BeanVPN leaks 25 million user records


Free VPN software provider BeanVPN has reportedly left almost 20GB of connection logs accessible to the public, according to an investigation by Cybernews.

The cache of 18.5GB connection logs allegedly contained more than 25 million records, which included user device and Play Service IDs, connection timestamps, IP addresses and more.

Cybernews said it found the database using an ElasticSearch instance during a routine checkup, which the company has now reportedly closed. 

Still, if picked up by malicious actors, the information could be exploited to de-anonymize and thus identify BeanVPN’s users and their approximate location.

“The Play Service ID could also be used to find out the user’s email address that they are signed in to their device with,” explained Aras Nazarovas, a security researcher from Cybernews.

According to the VPN provider’s website, however, its privacy policy clearly states they don’t collect logs of user activity, “including no logging of browsing history, traffic destination, data content or DNS queries.” 

The privacy policy also says BeanVPN does not collect IP addresses, outgoing VPN IP addresses, connection timestamps or session durations. 

These claims would starkly contrast with the information allegedly obtained by Cybernews, which would essentially contain all user data BeanVPN says it does not collect.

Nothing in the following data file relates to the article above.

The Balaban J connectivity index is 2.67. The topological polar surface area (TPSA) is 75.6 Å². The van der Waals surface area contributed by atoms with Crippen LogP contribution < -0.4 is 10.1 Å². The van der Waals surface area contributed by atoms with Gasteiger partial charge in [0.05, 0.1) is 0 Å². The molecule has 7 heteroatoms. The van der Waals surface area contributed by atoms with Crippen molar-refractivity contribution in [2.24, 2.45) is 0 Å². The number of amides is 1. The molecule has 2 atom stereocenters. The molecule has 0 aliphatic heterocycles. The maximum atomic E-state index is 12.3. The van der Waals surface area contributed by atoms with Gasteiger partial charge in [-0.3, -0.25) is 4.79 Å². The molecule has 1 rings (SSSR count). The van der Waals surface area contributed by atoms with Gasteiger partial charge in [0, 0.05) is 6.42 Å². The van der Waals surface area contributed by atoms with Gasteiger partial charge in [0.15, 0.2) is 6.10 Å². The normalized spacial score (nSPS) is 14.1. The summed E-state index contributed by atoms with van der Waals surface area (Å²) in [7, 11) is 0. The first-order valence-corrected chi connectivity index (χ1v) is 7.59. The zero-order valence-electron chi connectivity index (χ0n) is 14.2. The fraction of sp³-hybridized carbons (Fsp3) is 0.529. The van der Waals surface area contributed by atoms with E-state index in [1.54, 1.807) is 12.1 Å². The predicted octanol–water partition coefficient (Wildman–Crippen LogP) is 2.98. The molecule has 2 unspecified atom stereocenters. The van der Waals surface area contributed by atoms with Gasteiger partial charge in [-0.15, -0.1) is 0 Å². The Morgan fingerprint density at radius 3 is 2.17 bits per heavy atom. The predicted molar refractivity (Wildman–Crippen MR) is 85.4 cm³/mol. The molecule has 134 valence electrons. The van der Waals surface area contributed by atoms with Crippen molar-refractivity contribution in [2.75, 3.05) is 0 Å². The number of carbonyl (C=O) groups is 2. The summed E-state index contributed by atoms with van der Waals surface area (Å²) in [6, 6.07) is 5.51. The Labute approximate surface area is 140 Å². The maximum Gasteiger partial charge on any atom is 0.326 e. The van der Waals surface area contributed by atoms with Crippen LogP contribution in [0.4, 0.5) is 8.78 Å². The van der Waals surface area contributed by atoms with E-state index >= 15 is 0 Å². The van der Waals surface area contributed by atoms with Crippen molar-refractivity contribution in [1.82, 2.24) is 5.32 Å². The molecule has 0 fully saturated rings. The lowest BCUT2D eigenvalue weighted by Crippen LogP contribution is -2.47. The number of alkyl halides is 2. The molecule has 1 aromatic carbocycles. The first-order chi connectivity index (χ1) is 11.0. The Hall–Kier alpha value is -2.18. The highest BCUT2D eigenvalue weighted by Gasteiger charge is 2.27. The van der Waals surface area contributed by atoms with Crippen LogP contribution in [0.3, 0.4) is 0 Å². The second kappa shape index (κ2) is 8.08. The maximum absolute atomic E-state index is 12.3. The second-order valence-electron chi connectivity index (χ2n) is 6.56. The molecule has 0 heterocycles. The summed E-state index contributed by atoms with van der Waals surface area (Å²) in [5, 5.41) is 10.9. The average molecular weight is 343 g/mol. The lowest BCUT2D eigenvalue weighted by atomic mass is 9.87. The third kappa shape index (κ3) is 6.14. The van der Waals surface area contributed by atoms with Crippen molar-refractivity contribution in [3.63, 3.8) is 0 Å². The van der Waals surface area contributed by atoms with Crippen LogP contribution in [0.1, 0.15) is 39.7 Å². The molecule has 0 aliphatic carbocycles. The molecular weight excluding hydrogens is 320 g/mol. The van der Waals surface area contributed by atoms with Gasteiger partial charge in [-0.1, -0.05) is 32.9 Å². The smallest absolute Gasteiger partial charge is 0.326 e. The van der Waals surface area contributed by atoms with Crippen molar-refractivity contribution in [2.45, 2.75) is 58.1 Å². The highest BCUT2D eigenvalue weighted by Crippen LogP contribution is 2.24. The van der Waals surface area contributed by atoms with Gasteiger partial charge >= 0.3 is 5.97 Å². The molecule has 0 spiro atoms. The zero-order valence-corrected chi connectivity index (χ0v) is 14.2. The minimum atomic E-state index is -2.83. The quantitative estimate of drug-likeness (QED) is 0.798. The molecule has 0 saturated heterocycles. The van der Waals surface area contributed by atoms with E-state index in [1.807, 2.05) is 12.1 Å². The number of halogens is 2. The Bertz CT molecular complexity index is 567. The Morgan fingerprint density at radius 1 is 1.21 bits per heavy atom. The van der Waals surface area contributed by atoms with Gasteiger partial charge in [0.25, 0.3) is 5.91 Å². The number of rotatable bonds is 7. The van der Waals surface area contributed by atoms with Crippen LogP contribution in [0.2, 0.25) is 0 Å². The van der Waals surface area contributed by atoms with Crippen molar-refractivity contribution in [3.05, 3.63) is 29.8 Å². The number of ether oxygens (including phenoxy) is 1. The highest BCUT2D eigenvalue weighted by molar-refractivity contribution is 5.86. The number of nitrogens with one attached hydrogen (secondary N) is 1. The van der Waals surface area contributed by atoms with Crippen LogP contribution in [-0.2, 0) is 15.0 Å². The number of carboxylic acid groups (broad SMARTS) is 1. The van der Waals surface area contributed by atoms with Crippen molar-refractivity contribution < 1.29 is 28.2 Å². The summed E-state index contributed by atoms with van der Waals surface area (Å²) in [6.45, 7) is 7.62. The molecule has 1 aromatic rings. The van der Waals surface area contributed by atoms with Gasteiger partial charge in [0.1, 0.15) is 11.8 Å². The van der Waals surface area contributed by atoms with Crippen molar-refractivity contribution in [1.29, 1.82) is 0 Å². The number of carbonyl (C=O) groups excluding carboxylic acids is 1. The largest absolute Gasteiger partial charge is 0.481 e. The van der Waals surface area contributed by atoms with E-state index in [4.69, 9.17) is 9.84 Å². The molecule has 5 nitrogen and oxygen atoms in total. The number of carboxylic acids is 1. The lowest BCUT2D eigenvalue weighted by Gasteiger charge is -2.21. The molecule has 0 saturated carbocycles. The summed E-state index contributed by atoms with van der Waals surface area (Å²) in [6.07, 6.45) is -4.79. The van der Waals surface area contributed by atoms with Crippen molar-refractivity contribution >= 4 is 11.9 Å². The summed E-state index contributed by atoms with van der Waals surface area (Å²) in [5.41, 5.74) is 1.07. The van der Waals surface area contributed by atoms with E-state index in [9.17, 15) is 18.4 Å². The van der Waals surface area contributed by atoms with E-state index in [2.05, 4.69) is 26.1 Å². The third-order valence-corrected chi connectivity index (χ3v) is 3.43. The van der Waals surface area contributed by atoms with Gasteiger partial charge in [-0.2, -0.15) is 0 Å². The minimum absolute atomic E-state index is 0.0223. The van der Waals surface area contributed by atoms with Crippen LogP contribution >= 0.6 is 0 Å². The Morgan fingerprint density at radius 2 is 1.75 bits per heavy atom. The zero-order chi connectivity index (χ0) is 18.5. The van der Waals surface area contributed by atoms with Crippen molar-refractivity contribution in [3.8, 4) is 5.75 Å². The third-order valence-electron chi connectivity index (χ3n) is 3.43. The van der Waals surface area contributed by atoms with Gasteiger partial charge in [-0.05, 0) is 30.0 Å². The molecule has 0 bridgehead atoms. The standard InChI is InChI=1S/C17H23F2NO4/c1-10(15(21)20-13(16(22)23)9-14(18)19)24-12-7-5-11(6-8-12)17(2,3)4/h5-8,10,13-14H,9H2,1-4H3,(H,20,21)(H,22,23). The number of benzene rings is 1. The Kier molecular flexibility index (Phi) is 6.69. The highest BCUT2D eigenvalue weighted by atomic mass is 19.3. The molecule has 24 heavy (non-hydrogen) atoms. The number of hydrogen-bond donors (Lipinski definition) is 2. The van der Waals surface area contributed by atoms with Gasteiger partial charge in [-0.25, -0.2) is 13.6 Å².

The company has not immediately responded to Infosecurity Magazine’s request for comment on the matter, and we will update this article with any relevant information as soon as it becomes available to us.

VPNs are useful tools to increase one’s privacy and security posture. However, according to Etay Maor, senior director of security strategy at Cato Networks, they may be witnessing a reduction in adoption rates for several enterprises because of various post-pandemic trends.

Products You May Like

Articles You May Like

Warning: New Adware Campaign Targets Meta Quest App Seekers
Synnovis Attackers Publish NHS Patient Data Online
Researchers Uncover UEFI Vulnerability Affecting Multiple Intel CPUs
Hacktivism is evolving – and that could be bad news for organizations everywhere
LockBit Most Prominent Ransomware Actor in May 2024

Leave a Reply

Your email address will not be published. Required fields are marked *